During production and distribution, the cleanliness of the source water (which could be the cleanest you can imagine) can change dramatically at each step of the manufacturing process and during storage in bottles on the retailer's shelves. These changes can occur due to contamination.  Also, the sleeping little microorganisms living in that clean, clean water can suddenly wake up when the environment of the water they were snoozing in changes (with a change in temperature, oxygen exposure, and other stuff)

Contamination can occur at the bottling plant. Sources of contamination, other than the water, include equipment used to pump or transport the water from its source to the bottling location, equipment used in the
processing or bottling process (such as deionizing columns and filters, whatever they are), as well as bottles, caps, and other environmental sources.

Now, you may be thinking..."Yeah, but these things are regulated...and if we're going to worry about water..then I guess we should worry about all food".  Well, maybe we should, but that's not for this post.  Actually, we should be especially concerned about bottled water for 3 reasons:

(i) Up to 50 mL of water, when taken between meals, can pass immediately through the stomach into the intestine.  This quick run of water means that gastric juices in the stomach don't have time to kill off any dangerous little bugs before they reach your intestines and cause a whole slew of problems.
(ii) You don't need to ingest a lot of pathogens in order to get ill, particularly between meals.
(iii) Consumption of bottled water by vulnerable populations, such as the elderly or chronically ill, will probably increase as these populations increase.  Contaminated water supplies might actually be a more significant source of infection than foods, especially for infants.

Truth is, we don't know how large the problem is, because contaminated water supplies often cause intestinal problems that go unreported, since the problems may be short lived (in healthy people) and are probably not associated with the water. Also, the great review we mention was published in 1992, that a long time ago.  The author concluded his paper by stating that more work and follow-up needed to be done...for some reason, we couldn't find an updated report ! This makes us say "yikes".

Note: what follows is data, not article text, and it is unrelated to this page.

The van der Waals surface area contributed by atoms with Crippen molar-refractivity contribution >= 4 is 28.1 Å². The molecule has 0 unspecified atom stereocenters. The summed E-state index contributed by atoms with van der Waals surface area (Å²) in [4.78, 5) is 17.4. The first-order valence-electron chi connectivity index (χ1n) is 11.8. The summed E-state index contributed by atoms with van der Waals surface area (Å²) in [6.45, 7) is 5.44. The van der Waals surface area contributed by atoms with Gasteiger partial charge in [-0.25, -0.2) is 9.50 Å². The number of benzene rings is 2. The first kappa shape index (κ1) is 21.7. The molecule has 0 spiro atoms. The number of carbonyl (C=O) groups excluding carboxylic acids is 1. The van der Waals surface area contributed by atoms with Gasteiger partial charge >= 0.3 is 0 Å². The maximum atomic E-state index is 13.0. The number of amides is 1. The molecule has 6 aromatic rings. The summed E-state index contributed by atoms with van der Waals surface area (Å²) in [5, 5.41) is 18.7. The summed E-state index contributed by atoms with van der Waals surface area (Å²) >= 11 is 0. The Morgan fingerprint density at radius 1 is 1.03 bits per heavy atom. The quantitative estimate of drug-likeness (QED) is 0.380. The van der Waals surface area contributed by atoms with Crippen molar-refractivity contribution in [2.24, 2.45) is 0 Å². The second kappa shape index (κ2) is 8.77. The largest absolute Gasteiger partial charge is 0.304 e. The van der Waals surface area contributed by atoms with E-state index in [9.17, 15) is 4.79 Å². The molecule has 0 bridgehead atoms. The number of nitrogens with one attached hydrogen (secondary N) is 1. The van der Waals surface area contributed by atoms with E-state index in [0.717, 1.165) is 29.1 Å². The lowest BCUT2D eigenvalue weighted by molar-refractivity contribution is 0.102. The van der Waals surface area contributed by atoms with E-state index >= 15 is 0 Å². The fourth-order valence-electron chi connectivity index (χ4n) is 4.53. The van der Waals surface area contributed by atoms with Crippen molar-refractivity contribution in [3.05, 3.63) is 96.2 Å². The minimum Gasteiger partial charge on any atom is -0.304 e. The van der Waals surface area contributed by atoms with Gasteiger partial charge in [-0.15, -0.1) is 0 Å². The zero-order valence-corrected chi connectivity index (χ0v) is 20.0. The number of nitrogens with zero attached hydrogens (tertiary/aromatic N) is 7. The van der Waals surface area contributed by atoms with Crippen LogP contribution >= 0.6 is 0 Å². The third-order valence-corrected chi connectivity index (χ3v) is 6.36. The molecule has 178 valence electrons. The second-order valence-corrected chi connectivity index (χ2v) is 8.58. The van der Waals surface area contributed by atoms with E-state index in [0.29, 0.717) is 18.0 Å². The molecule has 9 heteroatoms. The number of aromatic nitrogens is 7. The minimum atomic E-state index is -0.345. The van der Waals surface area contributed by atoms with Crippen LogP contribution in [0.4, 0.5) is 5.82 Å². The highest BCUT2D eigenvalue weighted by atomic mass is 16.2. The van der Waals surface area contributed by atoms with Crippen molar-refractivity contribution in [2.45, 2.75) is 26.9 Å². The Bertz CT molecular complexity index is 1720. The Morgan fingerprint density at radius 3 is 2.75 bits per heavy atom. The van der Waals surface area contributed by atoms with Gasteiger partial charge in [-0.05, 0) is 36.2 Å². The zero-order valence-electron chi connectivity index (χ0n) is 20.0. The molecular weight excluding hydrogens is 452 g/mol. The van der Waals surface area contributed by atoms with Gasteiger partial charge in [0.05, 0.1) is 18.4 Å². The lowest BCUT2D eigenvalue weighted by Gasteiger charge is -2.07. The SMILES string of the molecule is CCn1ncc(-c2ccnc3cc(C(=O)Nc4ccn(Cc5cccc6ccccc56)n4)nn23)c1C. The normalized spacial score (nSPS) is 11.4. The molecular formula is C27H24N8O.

And now, moving on to assumption #2...that bottled water is convenient.  Really?  Since when is it convenient to run to the store when you're thirsty?  Since when is it convenient to carry your pile of empty water bottles to recycling (please, please, tell us that you are at least recycling these things!). Nope, we don't buy it (literally).  It is really much more convenient to rely on the tap.  And, if you think you'll be in a place where there is no sink in sight, invest in a portable, re-usable water bottle.  We've included two links to sites that you can visit (and purchase from) on-line, although you can certainly find these and other brands in stores.  We recently changed our water bottles and bought some Kleen Kanteens through eCause.  They also have a website.

And, as a final thought, the motto for EvianTM is "Live young".  We find that really cute, because if we lived young (or like we did when we were young), we would still have our mouths hovering over the spout of the water fountain with water dripping down our chins, and some extra change in our pockets.

Whew...all this typing has made us thirsty :)
The Tightwads


  1. i love you... and knew all this before. I fully agree with all this...other than needing some water for a car ride, or when you are on the your money! and the earth! buy diet coke! (okay, okay just joking!)